In her presentation, entitled “Documentation and transduction in hearing, ca.1900”, Julia Kursell (University of Amsterdam) focused on Carl Stumpf’s discussion of his Siamese recordings published in 1901, where a team at the Berlin Phonogramm-Archiv showed how documentation relates to cognition in a new way and that the steps and functions of transduction and documentation shift in the order of the chain of hearing. She began by playing Stumpf’s cylinder recording of a Siamese theatre ensemble from 1900 and asked for feedback from the workshop participants who gave a variety of different responses, from identifying instruments, comments on exoticism to the quality of surface noise. Stumpf’s article documents several things: the visit of the ensemble from Bangkok to Berlin; the process of documentation and recording media used and the process of making the recordings, so the process of documenting is here being documented. What interested Stumpf is the way this recorded documentation is listened to, with as many interpretations as there are listeners in the room. Although most will agree on the most important aspects of what they hear on the recordings, to begin with, everyone has a different impression.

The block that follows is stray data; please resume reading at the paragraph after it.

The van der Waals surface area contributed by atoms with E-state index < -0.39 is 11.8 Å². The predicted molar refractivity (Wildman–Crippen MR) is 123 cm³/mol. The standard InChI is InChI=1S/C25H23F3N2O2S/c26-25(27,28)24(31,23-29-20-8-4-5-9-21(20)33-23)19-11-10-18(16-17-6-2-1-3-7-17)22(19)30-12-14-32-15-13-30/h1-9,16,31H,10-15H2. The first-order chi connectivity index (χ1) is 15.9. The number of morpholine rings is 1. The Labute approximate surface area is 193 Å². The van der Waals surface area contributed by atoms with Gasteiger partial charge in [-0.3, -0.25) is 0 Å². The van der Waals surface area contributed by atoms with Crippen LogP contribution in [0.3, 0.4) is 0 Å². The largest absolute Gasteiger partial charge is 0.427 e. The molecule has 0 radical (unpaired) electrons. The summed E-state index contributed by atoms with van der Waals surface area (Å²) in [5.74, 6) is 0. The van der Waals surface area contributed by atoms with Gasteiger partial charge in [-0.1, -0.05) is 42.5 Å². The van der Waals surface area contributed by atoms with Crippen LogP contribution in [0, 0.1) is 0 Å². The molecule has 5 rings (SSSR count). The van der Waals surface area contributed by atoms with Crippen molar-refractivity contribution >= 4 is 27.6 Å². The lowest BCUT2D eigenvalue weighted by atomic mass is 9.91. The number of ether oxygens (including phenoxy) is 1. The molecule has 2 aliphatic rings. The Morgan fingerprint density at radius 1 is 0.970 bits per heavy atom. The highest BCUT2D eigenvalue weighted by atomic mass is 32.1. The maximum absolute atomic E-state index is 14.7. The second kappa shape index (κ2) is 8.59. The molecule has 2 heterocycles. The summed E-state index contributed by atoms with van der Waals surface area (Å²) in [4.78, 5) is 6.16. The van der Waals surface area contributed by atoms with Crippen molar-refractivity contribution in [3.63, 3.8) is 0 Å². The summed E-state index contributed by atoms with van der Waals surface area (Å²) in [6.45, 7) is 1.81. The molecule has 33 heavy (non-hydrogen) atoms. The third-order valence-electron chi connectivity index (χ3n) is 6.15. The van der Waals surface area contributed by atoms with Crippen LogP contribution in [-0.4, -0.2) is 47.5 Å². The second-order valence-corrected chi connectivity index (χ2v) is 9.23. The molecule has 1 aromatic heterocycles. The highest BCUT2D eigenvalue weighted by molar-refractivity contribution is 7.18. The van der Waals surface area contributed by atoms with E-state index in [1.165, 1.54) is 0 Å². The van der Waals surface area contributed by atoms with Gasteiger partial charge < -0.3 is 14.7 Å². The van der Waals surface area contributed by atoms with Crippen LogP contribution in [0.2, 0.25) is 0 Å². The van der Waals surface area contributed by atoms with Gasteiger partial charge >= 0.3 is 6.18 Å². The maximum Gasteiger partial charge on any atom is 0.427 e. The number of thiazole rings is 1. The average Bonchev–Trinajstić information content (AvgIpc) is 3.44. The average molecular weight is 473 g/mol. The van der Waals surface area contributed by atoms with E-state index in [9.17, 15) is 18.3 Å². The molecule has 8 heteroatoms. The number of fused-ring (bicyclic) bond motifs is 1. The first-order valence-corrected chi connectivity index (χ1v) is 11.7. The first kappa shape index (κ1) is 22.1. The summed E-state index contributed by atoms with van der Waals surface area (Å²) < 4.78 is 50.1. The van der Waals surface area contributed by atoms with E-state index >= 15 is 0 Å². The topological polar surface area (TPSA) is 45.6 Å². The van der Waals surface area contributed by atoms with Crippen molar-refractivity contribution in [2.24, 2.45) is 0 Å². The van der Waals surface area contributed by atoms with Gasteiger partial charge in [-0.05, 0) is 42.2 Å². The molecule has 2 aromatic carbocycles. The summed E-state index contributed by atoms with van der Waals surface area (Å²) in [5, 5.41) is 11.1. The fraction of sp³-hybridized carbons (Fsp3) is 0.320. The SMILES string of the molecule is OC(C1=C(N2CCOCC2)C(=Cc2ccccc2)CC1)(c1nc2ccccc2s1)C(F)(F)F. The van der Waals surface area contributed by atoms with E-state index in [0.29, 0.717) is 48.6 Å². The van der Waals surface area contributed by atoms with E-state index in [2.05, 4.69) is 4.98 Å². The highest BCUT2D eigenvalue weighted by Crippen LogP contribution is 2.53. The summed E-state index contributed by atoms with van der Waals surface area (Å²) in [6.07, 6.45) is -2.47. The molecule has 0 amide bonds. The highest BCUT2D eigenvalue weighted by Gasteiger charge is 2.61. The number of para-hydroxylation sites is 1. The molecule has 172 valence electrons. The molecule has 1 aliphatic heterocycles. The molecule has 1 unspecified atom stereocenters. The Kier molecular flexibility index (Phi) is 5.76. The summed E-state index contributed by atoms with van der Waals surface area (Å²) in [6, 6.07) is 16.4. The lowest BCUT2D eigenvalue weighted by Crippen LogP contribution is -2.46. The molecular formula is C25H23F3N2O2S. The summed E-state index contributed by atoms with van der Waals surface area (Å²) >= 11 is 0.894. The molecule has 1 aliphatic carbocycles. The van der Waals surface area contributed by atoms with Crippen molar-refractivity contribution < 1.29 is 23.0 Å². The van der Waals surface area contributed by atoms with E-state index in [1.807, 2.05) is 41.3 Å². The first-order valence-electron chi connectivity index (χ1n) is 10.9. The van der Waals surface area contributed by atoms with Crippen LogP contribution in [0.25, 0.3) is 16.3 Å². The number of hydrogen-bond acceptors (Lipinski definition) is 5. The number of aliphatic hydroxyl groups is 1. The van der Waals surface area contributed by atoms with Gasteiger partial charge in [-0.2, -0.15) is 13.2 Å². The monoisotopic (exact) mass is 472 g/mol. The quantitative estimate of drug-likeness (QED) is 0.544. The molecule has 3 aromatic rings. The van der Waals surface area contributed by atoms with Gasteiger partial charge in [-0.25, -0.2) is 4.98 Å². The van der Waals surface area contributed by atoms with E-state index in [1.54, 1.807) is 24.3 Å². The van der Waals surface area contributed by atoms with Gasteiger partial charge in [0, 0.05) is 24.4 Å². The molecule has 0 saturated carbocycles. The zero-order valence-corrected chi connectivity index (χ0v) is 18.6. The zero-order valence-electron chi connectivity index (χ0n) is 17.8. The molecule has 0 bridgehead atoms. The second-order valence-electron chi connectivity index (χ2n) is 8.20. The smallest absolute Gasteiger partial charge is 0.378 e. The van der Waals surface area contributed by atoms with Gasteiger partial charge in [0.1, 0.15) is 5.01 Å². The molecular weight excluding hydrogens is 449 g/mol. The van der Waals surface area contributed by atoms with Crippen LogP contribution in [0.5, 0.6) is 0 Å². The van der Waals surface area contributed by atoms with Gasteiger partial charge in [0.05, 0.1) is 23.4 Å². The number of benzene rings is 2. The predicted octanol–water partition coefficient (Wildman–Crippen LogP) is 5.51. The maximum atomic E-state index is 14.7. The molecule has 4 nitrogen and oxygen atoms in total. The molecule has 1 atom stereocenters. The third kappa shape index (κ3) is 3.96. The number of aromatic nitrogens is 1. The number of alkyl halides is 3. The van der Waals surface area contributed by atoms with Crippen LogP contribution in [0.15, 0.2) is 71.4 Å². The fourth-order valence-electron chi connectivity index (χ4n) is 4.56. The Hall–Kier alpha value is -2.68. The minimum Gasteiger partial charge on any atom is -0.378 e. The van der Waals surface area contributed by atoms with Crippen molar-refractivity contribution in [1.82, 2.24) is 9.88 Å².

The German philosopher and psychologist Carl Stumpf is immensely influential being the founder of several disciplines such as music psychology, comparative musicology, ethnomusicology and experimental phonetics. His early publications “On the Psychological Origins of Mental Representations” (1873) and “Tone Psychology” (1883, 1890) made him famous as an experimenter and he went on to found the Berlin Phonogramm-Archiv. Stumpf researched the presence of mental predispositions when we listen and the many sensorial aspects involved. He would ask and analyse which mental “presets” and “attitudes” guide our perception. Such presets may implicitly shape how we perceive sound, music and language. Stumpf developed an “interference apparatus” – a complex system of listening tubes that were distributed through several rooms at the Berlin Institute of Psychology. The apparatus was used to test the responses of groups of listeners, located in different rooms, who listened to vowel sounds being sung in another room. Each group was composed of: persons with or without musical ability; those with or without knowledge about the sound they will hear and musicians from Germany or from Bangkok. In this way, he was able to analyse the groups’ responses according to different conditions or mental presets and also their cultural backgrounds. Through these means, Stumpf attempted to formulate an understanding of how different people respond to or judge music and sound.